It’s bedtime. I steer my daughter into the bathroom to brush her teeth. She is whining about how she didn’t get to watch her favorite show.
“Brush your teeth,” I tell her. She flops to the floor and says she’s too tired to move. “Hurry and brush your teeth,” I say, “So we have time to read.”
She scowls, “I hate reading.”
I don’t react.
“I do. I hate to read,” she says, pulling out all the stops in frustration. “And I had the worst day ever because I didn’t get to watch my favorite show, and nobody would play with me at recess, and you never play with me anymore. I’m not very happy.”
It is here at this juncture, a familiar place in our bedtime routine I call Pessimism Crossroads, where I pause and weigh my options: Do I appease her? Oh, sweetie, you can watch your show tomorrow, and I’ll play anything you want if you’ll just brush those teeth. Do I ignore the drama and calmly repeat myself? Brush, please, brush. Do I play the tough mom and yell at her, while increasing the level of damaging stress hormones in my own tired body? Do I turn and walk away, entrusting her with dental hygiene discretion?
I have taken each of these paths before, without notable success. So, instead, I tell her a story:
To overcome an extreme fear of flying, my husband (her father) enrolled in an anxiety disorder workshop. Apparently common and straightforward to treat, phobias are a mainstay of clinical success stories. Workshop attendees are desensitized to their respective fear by repeated exposure in progressively realistic settings. The culmination of the therapy was finally facing the real situation or object, thus, theoretically, dissolving any irrational distress. The anecdote to my husband’s phobia involved purchasing an airplane ticket, boarding the plane, and—using workshop-sanctioned relaxation techniques—becoming a docile passenger for the duration of the flight.
My husband bought a ticket for a twenty-five minute commuter route from Flint, MI to Detroit. He lived with the anxiety of the impending trip for a week (the recommended time to absolve physical manifestation of fear). On travel day, he arrived at the gate just in time to board (as recommended by his therapist); the doors of the aircraft were closing as he took his seat—aisle, not window.
My husband sat next to a woman who let him know right away this was her first time in an airplane. She chattered on about drive times versus flight times, airport security, and ticket fares. She did pause to listen when the flight attendant gave the safety demonstration, then promptly resumed her one-sided conversation. My husband was too nervous to speak.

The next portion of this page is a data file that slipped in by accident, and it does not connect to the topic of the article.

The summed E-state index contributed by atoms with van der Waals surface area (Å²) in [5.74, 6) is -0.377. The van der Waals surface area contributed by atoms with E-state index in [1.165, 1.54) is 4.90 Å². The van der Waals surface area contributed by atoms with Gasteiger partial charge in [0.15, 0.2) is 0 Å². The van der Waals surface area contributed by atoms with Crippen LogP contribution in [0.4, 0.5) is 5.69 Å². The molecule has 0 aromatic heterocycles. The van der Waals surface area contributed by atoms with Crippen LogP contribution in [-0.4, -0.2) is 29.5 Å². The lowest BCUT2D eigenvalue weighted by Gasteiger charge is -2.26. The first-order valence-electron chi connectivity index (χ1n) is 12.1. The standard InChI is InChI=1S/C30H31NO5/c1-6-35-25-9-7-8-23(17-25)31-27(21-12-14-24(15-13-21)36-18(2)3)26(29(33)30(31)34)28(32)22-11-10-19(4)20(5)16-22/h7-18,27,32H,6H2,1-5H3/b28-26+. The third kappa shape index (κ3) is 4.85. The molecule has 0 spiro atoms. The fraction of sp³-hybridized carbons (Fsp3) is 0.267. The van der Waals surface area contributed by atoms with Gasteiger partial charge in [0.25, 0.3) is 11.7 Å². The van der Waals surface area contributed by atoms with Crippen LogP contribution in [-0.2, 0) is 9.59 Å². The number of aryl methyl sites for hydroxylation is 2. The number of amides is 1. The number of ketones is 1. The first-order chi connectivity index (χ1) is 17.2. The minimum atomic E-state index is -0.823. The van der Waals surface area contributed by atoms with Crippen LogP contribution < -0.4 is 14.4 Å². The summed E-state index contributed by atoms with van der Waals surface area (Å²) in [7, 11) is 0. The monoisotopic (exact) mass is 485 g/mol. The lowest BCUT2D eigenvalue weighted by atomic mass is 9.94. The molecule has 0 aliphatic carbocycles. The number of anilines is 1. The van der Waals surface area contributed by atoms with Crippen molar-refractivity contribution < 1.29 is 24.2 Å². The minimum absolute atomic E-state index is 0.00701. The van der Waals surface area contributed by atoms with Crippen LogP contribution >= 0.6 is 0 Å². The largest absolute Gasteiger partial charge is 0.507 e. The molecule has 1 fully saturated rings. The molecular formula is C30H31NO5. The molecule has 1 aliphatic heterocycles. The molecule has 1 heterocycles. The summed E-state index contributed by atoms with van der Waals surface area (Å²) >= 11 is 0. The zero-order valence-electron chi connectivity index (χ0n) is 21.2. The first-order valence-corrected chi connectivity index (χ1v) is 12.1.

Small plane, short flight. Takeoff was quick, cruising altitude was low. The woman fixed herself at the window and slapped my husband’s arm, “You can see my house from here!”
My husband looked out at the grids of parceled land, plotted subdivisions, and linear thoroughfares. If they crashed now, nothing—not even the oblong, inland lakes underneath them, would cushion the impact. He was hopelessly not in control. My husband’s anxiety plateaued in resignation of his certain and impending death.
His seatmate, on the other hand, was having the time of her life. She possessed the fine-tuned ability to suspend knowledge of an assessed risk in order to tolerate a situation. She knew there wasn’t a darn thing she could do to ensure their arrival on the ground, so why bother worrying? She trusted the pilot and crew to do their jobs, she believed the statistics about the safety of air travel, and she chose not to waste energy on futile pursuits. This woman, his seatmate, was an optimist.
My husband noted later that he and his seatmate were parallel travelers, who would (and did) arrive at their destination simultaneously. Same start, same finish, but what about the middle? The in-between created the experience. Did my husband’s terror in the minutes, hours, and days preceding the trip superstitiously inoculate the flight from demise? Did madam seatmate’s naïve trust buy their safe passage? Of course not. So, if the outcome is beyond effect, why not be cheerful about it?
* * *
By now, my daughter has wrapped herself in the bathroom rug like a burrito and is blinking up at me. I have gone off like Rosanne Rosannadanna in the old Saturday Night Live skits, retrofitting one of my favorite life-lesson stories to fit our Pessimism Crossroads dilemma. The point, I tell her, is that you’re going to have to brush your teeth anyway, so you might as well do it with gusto and glory. Climb aboard that aircraft and trust the universe; put your wings out and brush like you don’t want any cavities.
Born and raised in Detroit, Michelle Riddell now lives with her family in rural mid-Michigan where she happily braves her husband’s penchant for DIY projects and her daughter’s passion for wildlife-as-indoor-pets. Her publishing credits include Sammiches and Psych Meds, Mamalode, The Good Mother Project, and Club Mid. In addition to being a reviewing editor at Mothers Always Write, Michelle is a substitute teacher at her daughter’s elementary school where she tries very hard not to embarrass her. Find her on Twitter @MLRiddell.